DAVE DAVIES, host:
This is FRESH AIR. Im Dave Davies, filling in for Terry Gross.
In 2006, Geeta Anand published a book called The Cure: How a Father Raised $100 Million and Bucked the Medical Establishment in a Quest to Save His Children. The book's now a film called Extraordinary Measures, starring Brendan Fraser and Harrison Ford.
Film critic David Edelstein has this review.
DAVID EDELSTEIN: Theres a basic tension in the true-ish documentary Extraordinary Measures that lifts it above the formula disease-of-the-week picture. Brendan Fraser plays John Crowley, an executive at Bristol-Myers Squibb with a daughter and son who have the rare Pompe disease, a cousin to muscular dystrophy that fatally weakens muscles including the biggie, the heart. Although Crowley works for Big Pharma, theres no discussion in the movie of his particular company doing research for a cure.
Pompe is an orphan disease, which means a giant pharmaceutical or biotech entity has little financial incentive to pursue a treatment. Instead, the distraught Crowley tracks down Robert Stonehill, played by Harrison Ford, a cranky scientist in Nebraska with big ideas but few resources. With the clock ticking on his childrens lives, Crowley forms a company with Stonehill and goes in search of venture capital. He has to convince corporate bottom-liners that despite his personal stake, he can be objective. He can coolly calculate profit margins and patient acceptable-loss percentages.
When a bigger company buys his own and theres finally a drug to test, he learns his dying daughter and son are too old for the first wave of trials. The real Crowley, as portrayed in Wall Street Journal reporter Geeta Anands 2006 book The Cure, might even agree with Michael Moore on the doggone unfairness of it all. But he rarely questions the economic system that both makes him and his partners rich and would let his kids die. The screenplay, by Robert Nelson Jacobs, doesnt address that dichotomy directly either, but it hits it much harder.
Jacobs and director Tom Vaughan build nearly every scene in the movie around it. Fords character, Stonehill, is fictional a composite, allegedly and his confrontations with Crowley, whom he calls Jersey, come down to pure science versus the marketplace. Its a nasty moment when Crowley informs Stonehill hes selling the company.
(Soundbite of movie, Extraordinary Measures) Mr. HARRISON FORD (Actor): (As Dr. Robert Stonehill) What are you doing?
Mr. BRENDAN FRASER (Actor): (As John Crowley) Giving you a preview of whats going to happen if we are not in clinical trials in four months. Our investors will turn off the lights.
(Soundbite of door closing)
Mr. FORD: (As Dr. Robert Stonehill) Science takes time, Jersey. Dont they understand?
Mr. FRASER: (As John Crowley) Yeah, they do. They can read the Wall Street Journal, they see that Zymagen(ph) is testing three different Pompe drugs.
Mr. FORD: (As Dr. Robert Stonehill) Theyre testing three because they dont know what the hell theyre doing. Im testing one because its the right one.
Mr. FRASER: (As John Crowley) I know. I believe you, Bob. I want you to go toe to toe with Zymagen scientists. Thats the reason Ive entered into conversations with them to buy our company.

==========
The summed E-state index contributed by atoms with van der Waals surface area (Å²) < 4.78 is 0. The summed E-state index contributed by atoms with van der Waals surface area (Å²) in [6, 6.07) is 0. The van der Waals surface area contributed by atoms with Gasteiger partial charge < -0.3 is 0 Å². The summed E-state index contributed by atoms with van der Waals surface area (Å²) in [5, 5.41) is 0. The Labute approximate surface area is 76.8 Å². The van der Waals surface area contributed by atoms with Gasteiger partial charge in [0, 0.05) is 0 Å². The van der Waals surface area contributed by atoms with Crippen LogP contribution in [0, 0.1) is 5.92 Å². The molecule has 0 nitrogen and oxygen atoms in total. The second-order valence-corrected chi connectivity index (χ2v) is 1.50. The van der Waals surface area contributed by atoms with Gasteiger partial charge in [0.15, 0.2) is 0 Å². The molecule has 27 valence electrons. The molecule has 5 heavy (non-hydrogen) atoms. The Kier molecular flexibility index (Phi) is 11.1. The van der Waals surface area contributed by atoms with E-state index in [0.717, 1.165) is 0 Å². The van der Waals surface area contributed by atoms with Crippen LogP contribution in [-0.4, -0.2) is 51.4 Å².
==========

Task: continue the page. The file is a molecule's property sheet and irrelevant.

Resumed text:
Mr. FORD: (As Dr. Robert Stonehill) You're telling me? You're not asking me?
Mr. FRASER: (As John Crowley) Oh, come on, Bob. I am just being fiscally responsible.
Mr. FORD: (As Dr. Robert Stonehill) Nobody is going to tell me how to run my lab.
Mr. FRASER: (As John Crowley) If I can engineer a deal, and that is a really big if, youre going to have to forgive me for all the money I'm going to make you.
Mr. FORD: (As Dr. Robert Stonehill) I dont care about money. Im a scientist. I care about more important things than that.
Mr. FRASER: (As John Crowley) Dont you tell me about more important things to care about.
EDELSTEIN: That scene is very Hollywood, and Extraordinary Measures comes on as a conventionally inspiring story of courage and determination. But as in the recent Will Smith vehicle The Pursuit of Happyness, the filmmakers attempt to strike a balance between good, old-fashioned, Horatio Alger capitalist hustle and the primal dread of not being able to protect ones children. Anyway, I cried -a lot. Im a sucker for kids on ventilators wasting away. When Crowley tells his little, blonde daughter - in the ICU with a tube in her arm - that hell find a special medicine to save her, she makes him promise it will be pink.
Dark pink, not light pink, which is babyish. That killed me. And while Extraordinary Measures has a soppy, piano-and-strings score, the fear under every scene gives the film an edge. Fraser doesnt suggest the drive of the real Crowley, who looks like a cross between Tom Cruise and Steve Carell, but hes such a haggard lump of vulnerability that my heart went out to him. Harrison Fords company bought the rights to Geeta Anands book, and the role of Stonehill has been made to fit his mature temperament.
Which is to say, he barks a lot and never cracks a smile. Something bilious in Ford seems to have taken over and worn him down to sinews and sourness. Hes not especially convincing as an eccentric, obsessive scientist who blasts rock and roll while scrawling equations for one thing, he looks like he works out too much. But he is the star who made Extraordinary Measures possible. If the film does well and Pompe disease gets more attention and more funding, well thats the showbiz side of capitalism that strives for a balance between box-office and beneficence.
DAVIES: David Edelstein is film critic for New York Magazine. Coming up, we remember singer Kate McGarrigle, who died Monday. This is FRESH AIR.
NPR transcripts are created on a rush deadline by a contractor for NPR, and accuracy and availability may vary. This text may not be in its final form and may be updated or revised in the future. Please be aware that the authoritative record of NPR’s programming is the audio.